I wanted to mention the tome series as a final nod to the roguelike genre, mostly because there are about three evolutions to the original game, and it has ties to some earlier titles. This is a conservative screenshot of tome2, ostensibly the second incarnation:
Much of the “improvements” that we’ve seen to the original rogue arrangement are in tome2 (and most likely the others in the series): wilderness travel, a heavy mix of Tolkien and Gygax (although more recent versions seem to have spread out into their own directions), multiple dungeons and a variety of quests.
So going by the information available around the Interwebs, here’s what I gather is different:
- tome split from angband a long while back
- tome uses skill point progression through talents
- tome2 in particular allows you to set ranges for ability scores, and the computer will reroll ad infinitum, hoping for score ranges you set
- tome evolved with its own repertoire of races and professions
- tome inserts NPCs with specific quests and rewards, and uses quest logs to help you track them
And there is more, of course. This is a good place to start, if you want to learn all the fine details.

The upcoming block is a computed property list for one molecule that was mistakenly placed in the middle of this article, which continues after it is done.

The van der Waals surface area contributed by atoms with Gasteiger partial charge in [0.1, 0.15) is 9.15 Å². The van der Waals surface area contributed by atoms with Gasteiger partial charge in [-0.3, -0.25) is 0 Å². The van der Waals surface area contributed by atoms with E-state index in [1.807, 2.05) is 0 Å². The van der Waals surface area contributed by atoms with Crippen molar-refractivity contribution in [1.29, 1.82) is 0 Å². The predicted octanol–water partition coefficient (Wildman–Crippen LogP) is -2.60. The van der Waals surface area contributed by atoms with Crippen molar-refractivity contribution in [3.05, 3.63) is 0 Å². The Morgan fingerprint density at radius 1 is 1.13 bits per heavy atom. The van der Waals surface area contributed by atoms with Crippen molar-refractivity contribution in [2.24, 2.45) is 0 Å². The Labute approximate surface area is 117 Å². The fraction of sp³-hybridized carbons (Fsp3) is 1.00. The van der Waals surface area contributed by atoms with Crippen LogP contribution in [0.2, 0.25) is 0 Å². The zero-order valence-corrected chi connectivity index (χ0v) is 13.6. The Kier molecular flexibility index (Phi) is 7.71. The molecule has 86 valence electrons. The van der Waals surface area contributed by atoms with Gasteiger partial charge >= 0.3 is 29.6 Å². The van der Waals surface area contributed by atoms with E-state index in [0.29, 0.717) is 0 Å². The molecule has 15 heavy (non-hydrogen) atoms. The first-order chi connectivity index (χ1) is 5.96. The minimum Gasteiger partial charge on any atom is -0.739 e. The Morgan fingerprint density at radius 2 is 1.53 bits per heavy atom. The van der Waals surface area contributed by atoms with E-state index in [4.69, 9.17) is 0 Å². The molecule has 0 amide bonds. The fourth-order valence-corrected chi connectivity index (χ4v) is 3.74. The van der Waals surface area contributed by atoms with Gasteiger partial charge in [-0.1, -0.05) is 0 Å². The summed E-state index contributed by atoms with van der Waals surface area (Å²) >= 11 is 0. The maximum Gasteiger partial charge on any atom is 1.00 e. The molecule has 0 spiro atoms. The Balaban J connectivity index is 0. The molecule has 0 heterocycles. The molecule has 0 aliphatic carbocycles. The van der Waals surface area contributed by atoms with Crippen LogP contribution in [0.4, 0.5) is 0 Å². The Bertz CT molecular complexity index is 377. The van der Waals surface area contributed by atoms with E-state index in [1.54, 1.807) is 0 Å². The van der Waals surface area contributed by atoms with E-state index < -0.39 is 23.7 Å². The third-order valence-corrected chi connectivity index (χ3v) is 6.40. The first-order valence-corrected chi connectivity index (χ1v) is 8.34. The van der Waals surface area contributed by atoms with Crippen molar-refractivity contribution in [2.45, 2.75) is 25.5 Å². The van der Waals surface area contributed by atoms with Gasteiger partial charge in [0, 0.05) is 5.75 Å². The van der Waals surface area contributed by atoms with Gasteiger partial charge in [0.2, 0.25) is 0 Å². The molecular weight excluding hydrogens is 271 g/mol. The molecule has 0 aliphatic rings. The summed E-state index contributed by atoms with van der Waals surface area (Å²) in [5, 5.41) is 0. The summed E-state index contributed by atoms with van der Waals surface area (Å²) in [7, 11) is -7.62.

tome2 specifically defaults to an SDL environment but can be forced into ncurses, which is also something seen in other roguelikes than evolved over the past couple of decades. More recent versions also have graphical tilesets, if you’ve had enough of ASCIIventuring.
It’s also worth note that the latest version — tome4 — had its last update in June of this year. So unless you specifically stick to an early version of tome, you’re probably going to get some fresh code.
Aside from that, I won’t tell too much about the tome series, mostly because each title really should probably be investigated on its own merit. Much of the movement, control and graphical arrangement follows the roguelikes that we’ve seen over the past week (or earlier).
But at this point, the choice between tome2, tome3, tome4, omega, angband, adom or whatever is really a question of personal preference. I leave it to you to answer it. 😉